What do you think are some of the ingredients that go into making a Miles Davis? I don’t think there are very many people, across all genres, who can compare to Miles Davis. Miles Davis did what he did for five decades and was a leader in so many different movements in music and in jazz. Miles Davis transcends music.

What do you mean when you say "Miles Davis transcends music?" Miles Davis transcended the music because he was a leader in the way he looked, in the way he dressed, in things he demanded as you can see in the film. He demanded that he be treated with an amount of respect. The fact that he had black women on the covers of his albums, all those kinds of things made Miles Davis so different from so many other jazz musicians, who we love and admire for their music. We love and admire Miles Davis for his music, but it wasn’t just the music that made Miles Davis special.

Miles was also undeniably a beautiful looking man, and this was in the 50s and 60s. Miles Davis had very dark skin which was something that was not in the general public how it was thought of, so Miles kind of flipped that on its head.

This is going to sound like a dumb question but I have to ask it anyway. Why did you decide to honor Miles Davis with this film? There are a lot of reasons for making this film. There are a lot of reasons for making any film so whenever filmmakers tell you there’s only one reason they’re probably just lying, or saying whatever their publicist wants them to say. For one, his music is so incredible I would say he is easily one of the most important musicians of the 20th century, maybe the most important, you can argue that in any genre. Two, I’m a jazz lover and three Miles Davis is a very complicated individual so it makes for a better film. It’s not a simple story. I also think as we got into the film that Miles Davis’ story isn’t only about music, but it's about being a black person in the second half of the 20th century in the United States and I think that’s what makes the film work on a different level than a lot of other jazz films.

Veering off from Mr. Davis for a bit, how do you decide which topics or events you want to turn into films? You’ve done the black press, you’ve done a story about The Black Panthers, you did a story about Emmett Till. How do you choose which one to make into a film?

One of the great lessons for me was the first film I made called Two Dollars and A Dream. It was about Madame C.J. Walker and it took me seven years to make the film and I realize at that point films can take a long time to make, to raise the money and actually get the films made, so it's really important that the film be important to me, at least, that’s part of how I think about films when I think about what to do next. I’ve also been afforded the opportunity to paint on a big canvas so I’m trying to make stories that are big. I’m not just making small stories.

Did you always have this mentality of making big stories? I think so. I think part of that was unspoken, not really something I thought of. If you make something you want it to be a success, you want it to be a big success especially if it's going to take seven or 10 years of your life.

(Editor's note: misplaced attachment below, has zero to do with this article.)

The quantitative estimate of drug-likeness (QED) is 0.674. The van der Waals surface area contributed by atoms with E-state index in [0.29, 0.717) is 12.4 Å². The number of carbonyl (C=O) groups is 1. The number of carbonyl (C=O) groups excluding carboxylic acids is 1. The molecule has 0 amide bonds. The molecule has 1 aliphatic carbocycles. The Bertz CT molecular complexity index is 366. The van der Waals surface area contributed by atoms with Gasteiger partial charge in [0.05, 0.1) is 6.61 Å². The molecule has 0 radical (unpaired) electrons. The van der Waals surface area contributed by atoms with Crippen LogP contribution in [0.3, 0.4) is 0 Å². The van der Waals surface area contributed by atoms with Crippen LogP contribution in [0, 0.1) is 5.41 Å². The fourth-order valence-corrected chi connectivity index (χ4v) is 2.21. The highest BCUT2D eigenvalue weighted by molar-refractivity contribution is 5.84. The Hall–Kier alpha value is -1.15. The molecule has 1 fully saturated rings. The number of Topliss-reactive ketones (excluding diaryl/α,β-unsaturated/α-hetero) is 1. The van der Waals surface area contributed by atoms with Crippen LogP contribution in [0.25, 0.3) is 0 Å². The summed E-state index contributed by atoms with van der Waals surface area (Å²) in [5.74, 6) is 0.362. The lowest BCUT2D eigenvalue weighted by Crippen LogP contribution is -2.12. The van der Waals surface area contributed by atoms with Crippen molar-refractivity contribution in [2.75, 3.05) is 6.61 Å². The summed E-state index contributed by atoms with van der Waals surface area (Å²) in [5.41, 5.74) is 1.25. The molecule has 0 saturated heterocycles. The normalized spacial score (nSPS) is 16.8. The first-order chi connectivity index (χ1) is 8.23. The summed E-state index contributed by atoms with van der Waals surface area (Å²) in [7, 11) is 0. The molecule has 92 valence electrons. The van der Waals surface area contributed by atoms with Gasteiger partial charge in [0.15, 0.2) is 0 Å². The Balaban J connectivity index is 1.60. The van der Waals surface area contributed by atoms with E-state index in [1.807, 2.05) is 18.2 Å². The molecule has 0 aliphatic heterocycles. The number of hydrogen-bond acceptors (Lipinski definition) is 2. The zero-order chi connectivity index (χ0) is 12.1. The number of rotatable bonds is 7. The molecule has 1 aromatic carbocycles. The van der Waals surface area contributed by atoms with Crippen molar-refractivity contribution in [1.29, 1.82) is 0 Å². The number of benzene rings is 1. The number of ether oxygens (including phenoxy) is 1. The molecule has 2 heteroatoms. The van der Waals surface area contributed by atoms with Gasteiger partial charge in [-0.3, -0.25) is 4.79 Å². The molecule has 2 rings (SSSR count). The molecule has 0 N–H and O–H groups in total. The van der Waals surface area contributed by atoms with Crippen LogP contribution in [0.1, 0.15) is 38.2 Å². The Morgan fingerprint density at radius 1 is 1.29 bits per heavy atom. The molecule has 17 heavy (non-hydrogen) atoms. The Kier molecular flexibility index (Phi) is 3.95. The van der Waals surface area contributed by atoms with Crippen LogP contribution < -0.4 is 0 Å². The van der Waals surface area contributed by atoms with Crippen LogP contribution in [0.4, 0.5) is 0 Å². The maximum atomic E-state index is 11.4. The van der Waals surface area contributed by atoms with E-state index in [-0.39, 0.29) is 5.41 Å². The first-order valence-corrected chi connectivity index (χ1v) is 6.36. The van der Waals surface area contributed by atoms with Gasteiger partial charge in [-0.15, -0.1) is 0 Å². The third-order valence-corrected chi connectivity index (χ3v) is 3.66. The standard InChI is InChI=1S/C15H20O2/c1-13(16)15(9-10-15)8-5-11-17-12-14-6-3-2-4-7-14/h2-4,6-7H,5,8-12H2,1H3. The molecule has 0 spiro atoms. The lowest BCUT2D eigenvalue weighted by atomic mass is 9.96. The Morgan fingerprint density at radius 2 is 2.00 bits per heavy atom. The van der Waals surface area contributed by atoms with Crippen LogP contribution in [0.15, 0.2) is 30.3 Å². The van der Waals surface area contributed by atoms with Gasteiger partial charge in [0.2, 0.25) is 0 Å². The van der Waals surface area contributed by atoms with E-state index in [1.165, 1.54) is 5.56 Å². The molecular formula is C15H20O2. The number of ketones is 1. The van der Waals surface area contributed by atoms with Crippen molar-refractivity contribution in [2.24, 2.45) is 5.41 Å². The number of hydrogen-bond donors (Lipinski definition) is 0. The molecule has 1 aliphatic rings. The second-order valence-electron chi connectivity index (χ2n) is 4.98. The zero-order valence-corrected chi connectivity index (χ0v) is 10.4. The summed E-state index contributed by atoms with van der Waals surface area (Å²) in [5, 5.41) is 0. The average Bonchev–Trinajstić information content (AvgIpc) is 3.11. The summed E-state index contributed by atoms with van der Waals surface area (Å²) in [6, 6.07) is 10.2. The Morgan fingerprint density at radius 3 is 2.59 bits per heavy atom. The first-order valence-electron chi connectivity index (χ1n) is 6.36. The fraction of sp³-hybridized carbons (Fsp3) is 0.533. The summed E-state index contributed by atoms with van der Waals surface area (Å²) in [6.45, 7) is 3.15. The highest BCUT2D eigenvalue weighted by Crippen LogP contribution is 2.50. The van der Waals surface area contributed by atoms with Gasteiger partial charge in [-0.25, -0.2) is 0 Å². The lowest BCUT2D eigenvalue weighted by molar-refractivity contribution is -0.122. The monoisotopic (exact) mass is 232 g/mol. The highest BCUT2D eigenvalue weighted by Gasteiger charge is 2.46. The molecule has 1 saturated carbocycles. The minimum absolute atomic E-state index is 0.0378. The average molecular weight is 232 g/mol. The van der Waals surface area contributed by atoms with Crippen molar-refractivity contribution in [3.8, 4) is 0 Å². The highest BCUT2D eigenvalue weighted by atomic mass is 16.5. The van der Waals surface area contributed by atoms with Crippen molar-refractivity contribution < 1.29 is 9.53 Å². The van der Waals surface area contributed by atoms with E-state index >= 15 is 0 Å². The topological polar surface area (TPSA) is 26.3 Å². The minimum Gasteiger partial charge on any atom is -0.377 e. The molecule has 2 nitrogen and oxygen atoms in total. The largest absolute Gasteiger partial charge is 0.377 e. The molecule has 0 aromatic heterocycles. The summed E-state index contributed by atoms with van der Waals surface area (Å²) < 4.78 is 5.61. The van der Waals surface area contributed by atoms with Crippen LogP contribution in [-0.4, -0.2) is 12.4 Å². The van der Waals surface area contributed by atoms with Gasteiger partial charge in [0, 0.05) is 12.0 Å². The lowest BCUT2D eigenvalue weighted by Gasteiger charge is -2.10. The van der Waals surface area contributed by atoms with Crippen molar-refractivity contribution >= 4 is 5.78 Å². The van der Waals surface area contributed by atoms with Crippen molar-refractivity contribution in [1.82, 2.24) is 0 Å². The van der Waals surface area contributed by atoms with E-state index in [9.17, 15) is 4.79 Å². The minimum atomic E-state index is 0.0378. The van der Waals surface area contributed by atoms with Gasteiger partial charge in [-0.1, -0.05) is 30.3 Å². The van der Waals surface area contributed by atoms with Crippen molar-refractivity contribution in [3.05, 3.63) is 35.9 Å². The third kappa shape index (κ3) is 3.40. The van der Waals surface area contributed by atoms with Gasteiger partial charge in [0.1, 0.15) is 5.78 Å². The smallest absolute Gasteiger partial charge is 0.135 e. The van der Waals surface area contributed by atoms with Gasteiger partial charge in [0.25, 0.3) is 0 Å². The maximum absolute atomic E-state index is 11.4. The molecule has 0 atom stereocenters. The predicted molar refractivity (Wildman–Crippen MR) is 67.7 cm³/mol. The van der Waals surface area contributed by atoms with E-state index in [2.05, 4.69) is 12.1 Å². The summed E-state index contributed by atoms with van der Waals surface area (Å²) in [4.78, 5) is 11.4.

Why was Carl Lumbly the one you picked to voice Davis? Carl Lumbly is a great actor and he’s someone that I knew. Carl did the narration for one of our other films a long time ago, so Carl is someone I thought of. We sent him a bunch of tapes of Davis’ actual voice, and he practiced and we got back to him in a week and asked him to give us his Miles Davis voice over the phone and when he did, we were like, that’s good. It wasn’t perfect, but we could make it work.

What I personally loved about the film was that you didn’t glance over Miles Davis’ bitter personality. I loved the interviews with Frances Taylor, but it broke my heart that the creator of Kind of Blue forced his dancer wife to drop out of West Side Story. Miles was not an easy guy.

That’s putting it mildly. I think it was important that we tell that part of the story. I think what makes his story so rich and emotional there’s that dichotomy with Miles. The man that made some of the most beautiful music ever created and then was so rough for so many people. How do those things exist? Miles basically ruined Frances’ career by pulling her out of this show.

Yes! He was abusive to her, and after a few years they broke up. Her career had been ruined. I think one of the things that was so great for us while making the film was that Frances was so resilient and so beautiful and so funny in the film. You realize he tried but he couldn’t break her. I should say that Frances passed away Thanksgiving of last year. It was such a joy to be with Frances and interview her.

What do you hope people who don’t know Miles Davis will take away from the film and what do you hope people who do know Miles Davis will learn? One of the challenges of making any film, especially a film about Miles Davis, some people come in thinking there’s everything to know about Miles Davis. Some people come in and say "Miles who? Why’d you drag me to the theater?" You’ve got to walk that line and tell everybody something new and also be entertaining.

My mission in this film is partly to entertain. I don’t care how much you know about Miles. If you walk into this film and it’s two hours long you’re going to learn something new, or it’s going to be told to you in a different way. Certainly you’ve never been exposed to Frances. Just being exposed to Frances in and of itself is a trip. Part of the job is to entertain and frankly, that’s what we’re trying to do.

Miles Davis: The Birth of Cool is in select theaters. Click here